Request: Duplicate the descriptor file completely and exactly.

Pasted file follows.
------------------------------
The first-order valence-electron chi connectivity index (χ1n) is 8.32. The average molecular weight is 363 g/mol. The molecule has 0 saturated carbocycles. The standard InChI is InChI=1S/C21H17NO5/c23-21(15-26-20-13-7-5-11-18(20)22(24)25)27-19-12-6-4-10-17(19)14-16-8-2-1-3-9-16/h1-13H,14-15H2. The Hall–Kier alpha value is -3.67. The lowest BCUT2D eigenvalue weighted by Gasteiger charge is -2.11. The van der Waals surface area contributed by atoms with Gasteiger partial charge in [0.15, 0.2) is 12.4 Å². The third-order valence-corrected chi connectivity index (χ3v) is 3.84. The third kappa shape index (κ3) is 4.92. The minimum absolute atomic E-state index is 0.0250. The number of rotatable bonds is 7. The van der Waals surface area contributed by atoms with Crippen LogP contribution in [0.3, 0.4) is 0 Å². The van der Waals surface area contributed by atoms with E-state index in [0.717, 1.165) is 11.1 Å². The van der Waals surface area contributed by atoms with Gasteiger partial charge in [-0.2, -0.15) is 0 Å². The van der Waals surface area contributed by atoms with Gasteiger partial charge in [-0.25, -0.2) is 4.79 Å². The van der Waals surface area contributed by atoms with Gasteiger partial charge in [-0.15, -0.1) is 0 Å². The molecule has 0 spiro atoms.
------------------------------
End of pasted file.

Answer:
The first-order valence-electron chi connectivity index (χ1n) is 8.32. The average molecular weight is 363 g/mol. The molecule has 0 saturated carbocycles. The standard InChI is InChI=1S/C21H17NO5/c23-21(15-26-20-13-7-5-11-18(20)22(24)25)27-19-12-6-4-10-17(19)14-16-8-2-1-3-9-16/h1-13H,14-15H2. The Hall–Kier alpha value is -3.67. The lowest BCUT2D eigenvalue weighted by Gasteiger charge is -2.11. The van der Waals surface area contributed by atoms with Gasteiger partial charge in [0.15, 0.2) is 12.4 Å². The third-order valence-corrected chi connectivity index (χ3v) is 3.84. The third kappa shape index (κ3) is 4.92. The minimum absolute atomic E-state index is 0.0250. The number of rotatable bonds is 7. The van der Waals surface area contributed by atoms with Crippen LogP contribution in [0.3, 0.4) is 0 Å². The van der Waals surface area contributed by atoms with E-state index in [0.717, 1.165) is 11.1 Å². The van der Waals surface area contributed by atoms with Gasteiger partial charge in [-0.2, -0.15) is 0 Å². The van der Waals surface area contributed by atoms with Gasteiger partial charge in [-0.25, -0.2) is 4.79 Å². The van der Waals surface area contributed by atoms with Gasteiger partial charge in [-0.15, -0.1) is 0 Å². The molecule has 0 spiro atoms.